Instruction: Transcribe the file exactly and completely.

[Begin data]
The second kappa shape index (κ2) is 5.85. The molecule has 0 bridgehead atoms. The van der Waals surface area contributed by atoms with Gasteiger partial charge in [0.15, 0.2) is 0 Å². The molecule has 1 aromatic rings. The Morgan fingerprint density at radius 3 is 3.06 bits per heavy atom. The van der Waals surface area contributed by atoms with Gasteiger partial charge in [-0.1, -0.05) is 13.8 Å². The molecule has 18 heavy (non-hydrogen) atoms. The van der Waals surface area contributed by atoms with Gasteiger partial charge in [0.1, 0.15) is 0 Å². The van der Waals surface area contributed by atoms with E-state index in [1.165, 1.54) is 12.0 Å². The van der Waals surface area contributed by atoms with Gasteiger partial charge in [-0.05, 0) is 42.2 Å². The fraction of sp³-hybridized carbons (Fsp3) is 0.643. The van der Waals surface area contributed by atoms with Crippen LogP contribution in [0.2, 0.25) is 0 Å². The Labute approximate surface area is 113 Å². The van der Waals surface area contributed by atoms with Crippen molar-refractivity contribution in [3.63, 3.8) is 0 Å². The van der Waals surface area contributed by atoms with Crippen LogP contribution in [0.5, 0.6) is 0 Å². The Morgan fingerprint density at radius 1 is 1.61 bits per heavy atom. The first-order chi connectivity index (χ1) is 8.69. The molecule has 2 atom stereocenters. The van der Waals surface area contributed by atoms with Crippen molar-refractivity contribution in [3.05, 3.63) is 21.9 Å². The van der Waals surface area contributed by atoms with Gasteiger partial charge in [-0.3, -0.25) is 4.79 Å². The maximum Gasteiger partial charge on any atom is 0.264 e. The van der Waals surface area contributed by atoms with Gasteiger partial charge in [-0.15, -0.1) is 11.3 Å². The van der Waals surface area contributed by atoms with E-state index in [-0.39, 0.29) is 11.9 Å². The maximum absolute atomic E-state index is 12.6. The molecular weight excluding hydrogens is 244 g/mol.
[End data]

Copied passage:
The second kappa shape index (κ2) is 5.85. The molecule has 0 bridgehead atoms. The van der Waals surface area contributed by atoms with Gasteiger partial charge in [0.15, 0.2) is 0 Å². The molecule has 1 aromatic rings. The Morgan fingerprint density at radius 3 is 3.06 bits per heavy atom. The van der Waals surface area contributed by atoms with Gasteiger partial charge in [-0.1, -0.05) is 13.8 Å². The molecule has 18 heavy (non-hydrogen) atoms. The van der Waals surface area contributed by atoms with Gasteiger partial charge in [0.1, 0.15) is 0 Å². The van der Waals surface area contributed by atoms with E-state index in [1.165, 1.54) is 12.0 Å². The van der Waals surface area contributed by atoms with Gasteiger partial charge in [-0.05, 0) is 42.2 Å². The fraction of sp³-hybridized carbons (Fsp3) is 0.643. The van der Waals surface area contributed by atoms with Crippen LogP contribution in [0.2, 0.25) is 0 Å². The Labute approximate surface area is 113 Å². The van der Waals surface area contributed by atoms with Crippen molar-refractivity contribution in [3.63, 3.8) is 0 Å². The van der Waals surface area contributed by atoms with Crippen LogP contribution in [0.5, 0.6) is 0 Å². The Morgan fingerprint density at radius 1 is 1.61 bits per heavy atom. The first-order chi connectivity index (χ1) is 8.69. The molecule has 2 atom stereocenters. The van der Waals surface area contributed by atoms with Crippen molar-refractivity contribution in [3.05, 3.63) is 21.9 Å². The van der Waals surface area contributed by atoms with Gasteiger partial charge in [-0.3, -0.25) is 4.79 Å². The maximum Gasteiger partial charge on any atom is 0.264 e. The van der Waals surface area contributed by atoms with Gasteiger partial charge in [-0.15, -0.1) is 11.3 Å². The van der Waals surface area contributed by atoms with E-state index in [-0.39, 0.29) is 11.9 Å². The maximum absolute atomic E-state index is 12.6. The molecular weight excluding hydrogens is 244 g/mol.